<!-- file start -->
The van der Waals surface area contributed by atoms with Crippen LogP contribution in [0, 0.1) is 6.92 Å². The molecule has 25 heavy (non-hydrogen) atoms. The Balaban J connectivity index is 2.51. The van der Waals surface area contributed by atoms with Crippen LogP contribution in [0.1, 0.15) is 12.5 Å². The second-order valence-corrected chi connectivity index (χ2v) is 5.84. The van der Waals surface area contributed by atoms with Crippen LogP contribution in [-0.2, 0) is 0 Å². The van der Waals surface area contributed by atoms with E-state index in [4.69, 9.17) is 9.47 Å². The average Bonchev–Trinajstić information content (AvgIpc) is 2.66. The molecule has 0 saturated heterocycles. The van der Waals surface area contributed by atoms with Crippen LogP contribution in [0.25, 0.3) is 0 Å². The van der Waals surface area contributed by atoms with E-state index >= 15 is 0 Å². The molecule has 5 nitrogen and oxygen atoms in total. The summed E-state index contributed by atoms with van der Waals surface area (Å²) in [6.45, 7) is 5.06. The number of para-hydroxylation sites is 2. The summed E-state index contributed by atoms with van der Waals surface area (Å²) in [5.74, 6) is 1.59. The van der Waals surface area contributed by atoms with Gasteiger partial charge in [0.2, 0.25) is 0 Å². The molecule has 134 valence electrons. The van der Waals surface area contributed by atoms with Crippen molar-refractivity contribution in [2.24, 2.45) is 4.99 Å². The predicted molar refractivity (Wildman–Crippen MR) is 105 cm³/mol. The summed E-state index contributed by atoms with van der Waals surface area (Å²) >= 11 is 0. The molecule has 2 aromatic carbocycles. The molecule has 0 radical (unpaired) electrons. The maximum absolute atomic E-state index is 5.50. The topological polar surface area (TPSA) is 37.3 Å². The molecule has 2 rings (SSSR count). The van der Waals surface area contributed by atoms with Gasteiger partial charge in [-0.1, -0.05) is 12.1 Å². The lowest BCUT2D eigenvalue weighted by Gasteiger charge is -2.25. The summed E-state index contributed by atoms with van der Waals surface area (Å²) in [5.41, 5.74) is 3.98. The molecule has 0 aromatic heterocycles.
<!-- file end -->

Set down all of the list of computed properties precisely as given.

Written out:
The van der Waals surface area contributed by atoms with Crippen LogP contribution in [0, 0.1) is 6.92 Å². The molecule has 25 heavy (non-hydrogen) atoms. The Balaban J connectivity index is 2.51. The van der Waals surface area contributed by atoms with Crippen LogP contribution in [0.1, 0.15) is 12.5 Å². The second-order valence-corrected chi connectivity index (χ2v) is 5.84. The van der Waals surface area contributed by atoms with Crippen LogP contribution in [-0.2, 0) is 0 Å². The van der Waals surface area contributed by atoms with E-state index in [4.69, 9.17) is 9.47 Å². The average Bonchev–Trinajstić information content (AvgIpc) is 2.66. The molecule has 0 saturated heterocycles. The van der Waals surface area contributed by atoms with Crippen LogP contribution in [0.25, 0.3) is 0 Å². The van der Waals surface area contributed by atoms with E-state index >= 15 is 0 Å². The molecule has 5 nitrogen and oxygen atoms in total. The summed E-state index contributed by atoms with van der Waals surface area (Å²) in [6.45, 7) is 5.06. The number of para-hydroxylation sites is 2. The summed E-state index contributed by atoms with van der Waals surface area (Å²) in [5.74, 6) is 1.59. The van der Waals surface area contributed by atoms with Gasteiger partial charge in [0.2, 0.25) is 0 Å². The molecule has 134 valence electrons. The van der Waals surface area contributed by atoms with Crippen molar-refractivity contribution in [2.24, 2.45) is 4.99 Å². The predicted molar refractivity (Wildman–Crippen MR) is 105 cm³/mol. The summed E-state index contributed by atoms with van der Waals surface area (Å²) >= 11 is 0. The molecule has 2 aromatic carbocycles. The molecule has 0 radical (unpaired) electrons. The maximum absolute atomic E-state index is 5.50. The topological polar surface area (TPSA) is 37.3 Å². The molecule has 2 rings (SSSR count). The van der Waals surface area contributed by atoms with Gasteiger partial charge in [-0.1, -0.05) is 12.1 Å². The lowest BCUT2D eigenvalue weighted by Gasteiger charge is -2.25. The summed E-state index contributed by atoms with van der Waals surface area (Å²) in [5.41, 5.74) is 3.98. The molecule has 0 aromatic heterocycles.